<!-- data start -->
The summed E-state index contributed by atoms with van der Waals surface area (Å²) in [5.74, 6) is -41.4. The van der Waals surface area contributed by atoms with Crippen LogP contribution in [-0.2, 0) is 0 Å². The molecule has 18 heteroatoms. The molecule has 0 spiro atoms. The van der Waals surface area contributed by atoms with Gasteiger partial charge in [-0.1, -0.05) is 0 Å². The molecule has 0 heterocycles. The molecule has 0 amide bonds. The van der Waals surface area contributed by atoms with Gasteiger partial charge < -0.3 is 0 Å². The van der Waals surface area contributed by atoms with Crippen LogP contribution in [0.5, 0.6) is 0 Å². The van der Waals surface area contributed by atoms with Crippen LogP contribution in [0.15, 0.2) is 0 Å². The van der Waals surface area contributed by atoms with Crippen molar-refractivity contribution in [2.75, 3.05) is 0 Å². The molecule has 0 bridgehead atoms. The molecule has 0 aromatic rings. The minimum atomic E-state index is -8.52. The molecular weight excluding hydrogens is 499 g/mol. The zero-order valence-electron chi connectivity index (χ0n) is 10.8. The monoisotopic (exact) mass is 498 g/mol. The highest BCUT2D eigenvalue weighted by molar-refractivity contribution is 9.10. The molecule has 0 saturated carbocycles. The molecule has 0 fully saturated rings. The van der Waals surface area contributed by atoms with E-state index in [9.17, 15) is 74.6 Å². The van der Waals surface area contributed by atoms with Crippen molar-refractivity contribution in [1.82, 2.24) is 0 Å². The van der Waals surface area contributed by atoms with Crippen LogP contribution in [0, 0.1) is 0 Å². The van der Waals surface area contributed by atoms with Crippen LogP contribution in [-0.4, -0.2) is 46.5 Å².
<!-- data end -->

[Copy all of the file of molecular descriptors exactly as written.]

The summed E-state index contributed by atoms with van der Waals surface area (Å²) in [5.74, 6) is -41.4. The van der Waals surface area contributed by atoms with Crippen LogP contribution in [-0.2, 0) is 0 Å². The molecule has 18 heteroatoms. The molecule has 0 spiro atoms. The van der Waals surface area contributed by atoms with Gasteiger partial charge in [-0.1, -0.05) is 0 Å². The molecule has 0 heterocycles. The molecule has 0 amide bonds. The van der Waals surface area contributed by atoms with Gasteiger partial charge < -0.3 is 0 Å². The van der Waals surface area contributed by atoms with Crippen LogP contribution in [0.5, 0.6) is 0 Å². The van der Waals surface area contributed by atoms with Crippen LogP contribution in [0.15, 0.2) is 0 Å². The van der Waals surface area contributed by atoms with Crippen molar-refractivity contribution in [2.75, 3.05) is 0 Å². The molecule has 0 bridgehead atoms. The molecule has 0 aromatic rings. The minimum atomic E-state index is -8.52. The molecular weight excluding hydrogens is 499 g/mol. The zero-order valence-electron chi connectivity index (χ0n) is 10.8. The monoisotopic (exact) mass is 498 g/mol. The highest BCUT2D eigenvalue weighted by molar-refractivity contribution is 9.10. The molecule has 0 saturated carbocycles. The molecule has 0 fully saturated rings. The van der Waals surface area contributed by atoms with E-state index in [9.17, 15) is 74.6 Å². The van der Waals surface area contributed by atoms with Crippen molar-refractivity contribution in [1.82, 2.24) is 0 Å². The van der Waals surface area contributed by atoms with Crippen LogP contribution in [0, 0.1) is 0 Å². The van der Waals surface area contributed by atoms with Crippen LogP contribution in [-0.4, -0.2) is 46.5 Å².